At the start of the race. Photograph with many thanks to Robert Justynski and to organisers Cunga Cycling Club.

But that was to change, or so i hoped. Fast forward to Cong. I left work Saturday at 6pm and drove straight to Cong taking the scenic route via Frenchpark, Castlerea, Ballyhaunis, Claremorris. Stupid Nova FM and their distractingly brilliant music, i missed the M6 turn off. Got into Cong under the cover of darkness about 10pm for operation redemption. Only 52 at sign on the next morning which would make the race unpredictably interesting. With the numbers of two fellow A3 SV3D competitors scribbled on my wrist and the motivational words of Busher McNally & Barry in my ear I had a plan and a little prayer.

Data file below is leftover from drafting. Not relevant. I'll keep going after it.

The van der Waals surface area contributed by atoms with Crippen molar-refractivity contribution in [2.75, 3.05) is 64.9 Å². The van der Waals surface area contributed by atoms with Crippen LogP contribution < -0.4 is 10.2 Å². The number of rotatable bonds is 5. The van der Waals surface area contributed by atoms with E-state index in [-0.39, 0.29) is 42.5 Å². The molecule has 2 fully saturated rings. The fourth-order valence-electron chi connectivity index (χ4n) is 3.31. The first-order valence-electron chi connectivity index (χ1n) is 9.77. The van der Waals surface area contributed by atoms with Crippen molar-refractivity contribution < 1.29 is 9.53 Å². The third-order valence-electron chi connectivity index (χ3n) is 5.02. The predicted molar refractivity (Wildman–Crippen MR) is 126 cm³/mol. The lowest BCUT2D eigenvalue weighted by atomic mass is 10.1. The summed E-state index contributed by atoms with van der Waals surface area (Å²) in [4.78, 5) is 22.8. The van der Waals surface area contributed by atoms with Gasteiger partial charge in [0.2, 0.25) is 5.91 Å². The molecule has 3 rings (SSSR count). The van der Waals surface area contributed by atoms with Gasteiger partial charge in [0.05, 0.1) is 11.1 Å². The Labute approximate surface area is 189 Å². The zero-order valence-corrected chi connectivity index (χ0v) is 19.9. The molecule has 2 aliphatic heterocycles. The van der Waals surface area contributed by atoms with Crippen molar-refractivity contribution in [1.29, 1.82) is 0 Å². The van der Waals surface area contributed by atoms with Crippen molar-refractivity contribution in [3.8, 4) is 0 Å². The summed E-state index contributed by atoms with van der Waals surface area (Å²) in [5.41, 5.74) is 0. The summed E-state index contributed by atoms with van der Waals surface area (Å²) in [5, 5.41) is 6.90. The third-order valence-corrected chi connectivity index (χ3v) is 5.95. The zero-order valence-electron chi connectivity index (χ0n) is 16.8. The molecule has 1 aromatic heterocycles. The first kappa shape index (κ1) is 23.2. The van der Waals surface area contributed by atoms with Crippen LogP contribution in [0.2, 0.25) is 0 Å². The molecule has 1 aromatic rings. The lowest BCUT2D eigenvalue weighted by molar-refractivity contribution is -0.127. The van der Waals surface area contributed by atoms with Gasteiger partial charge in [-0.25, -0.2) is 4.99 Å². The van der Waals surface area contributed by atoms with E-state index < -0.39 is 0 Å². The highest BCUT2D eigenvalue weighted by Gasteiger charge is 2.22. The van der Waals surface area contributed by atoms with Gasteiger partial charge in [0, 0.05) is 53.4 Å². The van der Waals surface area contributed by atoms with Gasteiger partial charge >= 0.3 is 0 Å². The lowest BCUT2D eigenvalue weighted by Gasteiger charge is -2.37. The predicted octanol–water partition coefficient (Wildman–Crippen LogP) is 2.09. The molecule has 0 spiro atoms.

Lead out car was driven by no other than King Kelly. I was on the bumper (not roof rack) when he stuck his head out during neutral saying someone had a mechanical so if i wanted a P%$$ (nature break) now was the time or save it for my chamois later, true story. Down came the flag and away speed Kelly from the bunch, rolling back the years Sean? A break (containing one of my marked men) went up the road within 10km, no-one seemed concerned but me. This young lad finished in the bunch most days at Suir Valley and had X3 good riders with him, one of which was a STCC rider who had 5/6 team mates left in the bunch to nullify any attempted chases. I tested the water, and made an attempt to go after them but my move was met with a chorus of HUP HUP HUP and so the games began. Reverting to plan A I sat in, stuffed my face, rode top 10, followed dangerous wheels and waited for the KOM. Which is aptly named the Lough Na Fooughy Leg Breaker on Strava (strava segment here). We caught sight of the breakaway on the hill and there was a collective release of breath from the bunch. In a complete swing of circumstances from the same time last year I found my self not swinging off the back but in a group of 7 leading it up Lough na Fooughly at a very conservative pace which i was sure to earn me an ear bashing from club mates. We caught the break comfortably in the end outside Maum with little to no matches burnt.